Southwest Airlines, “New Mexico One,” Albany International Airport, August 2017. Photograph by Michael F. Brown
A couple of interesting things are happening on the cultural appropriate front. The Indian Pueblo Cultural Center in Albuquerque has just opened an exhibition on the appropriation of the Zia sun symbol by New Mexico state government and eventually by scores of businesses, tatoo artists, etc. The symbol is of considerable religious significance to the people of Zia and probably other Pueblo peoples as well. The Santa Fe New Mexican story on the exhibition provides additional information. (BTW, as I explain in Who Owns Native Culture, p. 91, the use of the Zia sun symbol by Southwest Airlines was approved and supported by Zia Pueblo.)
On a completely different front, it’s worthy of note that the Supreme Court has accepted for review a new case focused on whether the U.S. Patent and Trademark Office may refuse trademark protection for brands whose language is lewd or vulgar. The case concerns the USPTO’s decision to deny trademark protection to a line of clothing called FUCT. The case is interesting because it potentially revisits, at least by implication, a 2017 Supreme Court decision overturning a longstanding prohibition on trademarks that are “disparaging.” This category includes the marks of organizations such as Washington DC’s football team.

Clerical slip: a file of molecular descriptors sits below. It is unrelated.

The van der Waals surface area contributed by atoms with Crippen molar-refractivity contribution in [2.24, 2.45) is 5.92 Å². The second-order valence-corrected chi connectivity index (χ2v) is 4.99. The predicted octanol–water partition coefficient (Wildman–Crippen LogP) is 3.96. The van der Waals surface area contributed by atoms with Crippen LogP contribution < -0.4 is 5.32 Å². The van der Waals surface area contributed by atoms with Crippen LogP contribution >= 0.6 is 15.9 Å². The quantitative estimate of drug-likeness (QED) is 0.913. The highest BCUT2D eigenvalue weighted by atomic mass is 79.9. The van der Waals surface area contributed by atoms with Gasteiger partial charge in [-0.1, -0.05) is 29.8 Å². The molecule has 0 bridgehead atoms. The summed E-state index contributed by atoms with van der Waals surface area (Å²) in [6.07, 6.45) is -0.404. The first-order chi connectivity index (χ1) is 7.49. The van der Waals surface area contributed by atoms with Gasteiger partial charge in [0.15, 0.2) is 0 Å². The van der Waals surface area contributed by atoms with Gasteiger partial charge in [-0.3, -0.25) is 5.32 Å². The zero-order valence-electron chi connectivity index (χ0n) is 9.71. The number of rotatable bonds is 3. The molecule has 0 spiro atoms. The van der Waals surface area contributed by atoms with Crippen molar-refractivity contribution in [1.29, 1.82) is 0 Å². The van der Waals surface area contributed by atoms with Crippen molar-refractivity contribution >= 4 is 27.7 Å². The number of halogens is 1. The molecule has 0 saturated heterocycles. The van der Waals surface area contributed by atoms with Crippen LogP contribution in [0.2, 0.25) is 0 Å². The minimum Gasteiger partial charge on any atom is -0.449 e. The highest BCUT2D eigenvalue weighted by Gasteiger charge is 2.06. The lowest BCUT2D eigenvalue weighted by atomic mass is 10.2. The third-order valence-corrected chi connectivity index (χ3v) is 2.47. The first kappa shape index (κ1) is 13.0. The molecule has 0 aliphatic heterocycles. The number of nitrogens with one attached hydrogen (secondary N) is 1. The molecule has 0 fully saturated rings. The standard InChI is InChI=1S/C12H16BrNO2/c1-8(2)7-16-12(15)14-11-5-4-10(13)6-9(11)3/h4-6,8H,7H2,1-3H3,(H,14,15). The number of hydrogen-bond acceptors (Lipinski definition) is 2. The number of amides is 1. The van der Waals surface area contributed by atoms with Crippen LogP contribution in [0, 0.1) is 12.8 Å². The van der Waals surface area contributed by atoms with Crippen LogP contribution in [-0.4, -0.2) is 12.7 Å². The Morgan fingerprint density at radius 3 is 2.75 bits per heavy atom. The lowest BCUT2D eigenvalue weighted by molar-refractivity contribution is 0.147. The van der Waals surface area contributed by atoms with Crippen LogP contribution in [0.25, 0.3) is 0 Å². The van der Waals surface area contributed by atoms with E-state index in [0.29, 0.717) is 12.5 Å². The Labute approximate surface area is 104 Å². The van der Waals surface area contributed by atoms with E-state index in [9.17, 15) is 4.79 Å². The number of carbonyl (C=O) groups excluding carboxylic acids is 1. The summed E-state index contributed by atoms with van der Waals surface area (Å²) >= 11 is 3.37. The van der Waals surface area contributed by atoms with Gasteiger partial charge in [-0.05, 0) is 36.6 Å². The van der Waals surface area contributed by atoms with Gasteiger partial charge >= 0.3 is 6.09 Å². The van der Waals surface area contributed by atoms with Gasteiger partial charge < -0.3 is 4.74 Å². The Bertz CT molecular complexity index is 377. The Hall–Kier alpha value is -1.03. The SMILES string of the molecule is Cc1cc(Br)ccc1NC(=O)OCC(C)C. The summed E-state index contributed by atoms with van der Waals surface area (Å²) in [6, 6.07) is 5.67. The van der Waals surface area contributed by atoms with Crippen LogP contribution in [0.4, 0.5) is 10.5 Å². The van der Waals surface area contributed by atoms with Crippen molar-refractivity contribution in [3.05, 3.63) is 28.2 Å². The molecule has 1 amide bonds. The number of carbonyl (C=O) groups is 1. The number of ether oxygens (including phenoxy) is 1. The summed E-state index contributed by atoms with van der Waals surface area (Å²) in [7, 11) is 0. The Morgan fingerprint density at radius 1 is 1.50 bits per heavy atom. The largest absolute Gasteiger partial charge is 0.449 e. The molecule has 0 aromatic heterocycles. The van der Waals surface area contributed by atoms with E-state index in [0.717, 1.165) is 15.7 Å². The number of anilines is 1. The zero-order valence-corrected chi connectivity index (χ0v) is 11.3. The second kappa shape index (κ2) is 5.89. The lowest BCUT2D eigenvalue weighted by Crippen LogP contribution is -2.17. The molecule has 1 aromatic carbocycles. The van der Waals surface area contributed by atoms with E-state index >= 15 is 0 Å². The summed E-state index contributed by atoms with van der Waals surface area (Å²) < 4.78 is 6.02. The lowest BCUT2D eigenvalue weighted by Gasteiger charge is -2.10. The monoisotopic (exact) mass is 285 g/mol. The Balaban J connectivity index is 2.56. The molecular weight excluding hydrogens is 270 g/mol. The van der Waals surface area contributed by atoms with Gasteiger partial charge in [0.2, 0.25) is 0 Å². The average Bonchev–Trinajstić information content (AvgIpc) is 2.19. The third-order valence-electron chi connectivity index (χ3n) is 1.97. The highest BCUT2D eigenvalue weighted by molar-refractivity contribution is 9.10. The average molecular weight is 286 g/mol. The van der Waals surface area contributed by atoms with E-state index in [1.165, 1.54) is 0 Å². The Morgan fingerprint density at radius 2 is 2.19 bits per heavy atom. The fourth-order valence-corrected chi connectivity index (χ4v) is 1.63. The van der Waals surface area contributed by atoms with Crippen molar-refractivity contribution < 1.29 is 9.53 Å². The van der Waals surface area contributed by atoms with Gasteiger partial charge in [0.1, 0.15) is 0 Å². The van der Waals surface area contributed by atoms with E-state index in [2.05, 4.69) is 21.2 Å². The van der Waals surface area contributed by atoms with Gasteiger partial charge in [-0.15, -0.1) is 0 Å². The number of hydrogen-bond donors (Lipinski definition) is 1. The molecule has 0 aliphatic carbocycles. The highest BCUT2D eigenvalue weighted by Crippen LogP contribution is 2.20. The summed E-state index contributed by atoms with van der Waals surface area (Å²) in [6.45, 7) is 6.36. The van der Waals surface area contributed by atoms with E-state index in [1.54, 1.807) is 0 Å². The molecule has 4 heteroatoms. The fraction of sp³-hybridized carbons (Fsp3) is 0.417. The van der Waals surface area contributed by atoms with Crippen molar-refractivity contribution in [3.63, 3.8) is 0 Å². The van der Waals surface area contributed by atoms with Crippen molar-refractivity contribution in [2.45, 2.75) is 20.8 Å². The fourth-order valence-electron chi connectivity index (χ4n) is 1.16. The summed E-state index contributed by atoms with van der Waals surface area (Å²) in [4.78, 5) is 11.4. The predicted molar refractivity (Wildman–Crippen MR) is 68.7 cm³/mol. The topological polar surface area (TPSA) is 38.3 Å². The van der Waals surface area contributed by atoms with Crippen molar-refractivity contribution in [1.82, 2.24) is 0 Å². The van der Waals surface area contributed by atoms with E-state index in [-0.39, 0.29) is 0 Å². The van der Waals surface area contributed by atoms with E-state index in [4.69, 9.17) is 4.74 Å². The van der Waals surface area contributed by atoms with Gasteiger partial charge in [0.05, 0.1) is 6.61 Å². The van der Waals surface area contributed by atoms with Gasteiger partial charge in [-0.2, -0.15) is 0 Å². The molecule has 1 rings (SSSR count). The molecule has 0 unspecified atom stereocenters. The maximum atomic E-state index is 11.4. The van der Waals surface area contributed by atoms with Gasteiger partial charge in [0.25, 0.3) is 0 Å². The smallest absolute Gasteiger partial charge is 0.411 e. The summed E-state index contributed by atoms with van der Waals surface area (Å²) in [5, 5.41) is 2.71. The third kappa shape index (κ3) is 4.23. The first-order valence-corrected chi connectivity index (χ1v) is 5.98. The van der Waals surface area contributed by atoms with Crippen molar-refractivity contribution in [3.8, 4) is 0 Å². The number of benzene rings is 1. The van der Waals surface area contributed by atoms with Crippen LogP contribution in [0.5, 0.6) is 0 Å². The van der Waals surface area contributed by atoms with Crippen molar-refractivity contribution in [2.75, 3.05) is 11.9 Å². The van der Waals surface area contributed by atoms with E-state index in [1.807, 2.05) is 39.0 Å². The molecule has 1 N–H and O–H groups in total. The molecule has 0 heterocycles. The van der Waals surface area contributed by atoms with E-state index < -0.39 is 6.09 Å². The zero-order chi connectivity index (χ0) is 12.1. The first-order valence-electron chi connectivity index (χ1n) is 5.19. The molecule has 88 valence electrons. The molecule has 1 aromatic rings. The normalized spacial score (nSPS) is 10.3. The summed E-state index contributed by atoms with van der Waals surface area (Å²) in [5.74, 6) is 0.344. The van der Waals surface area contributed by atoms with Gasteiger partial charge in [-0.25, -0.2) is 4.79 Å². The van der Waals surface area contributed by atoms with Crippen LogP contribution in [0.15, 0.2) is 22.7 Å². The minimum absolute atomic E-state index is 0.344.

I expressed my dismay at the 2017 decision here. The court allowed disparaging marks primarily on free-speech grounds even though patents and trademarks are government licenses whose function is primarily commercial rather than political. Admittedly, I’m not a legal scholar or a constitutional expert, but common sense suggests that the government should not be in the business of endorsing and protecting obviously offensive brands that insult minorities, women, etc. Companies remain free to embrace hurtful images and slogans as much as they like; the issue is whether the commercial value (if indeed there is any) of these brands is eligible for protection by the federal government.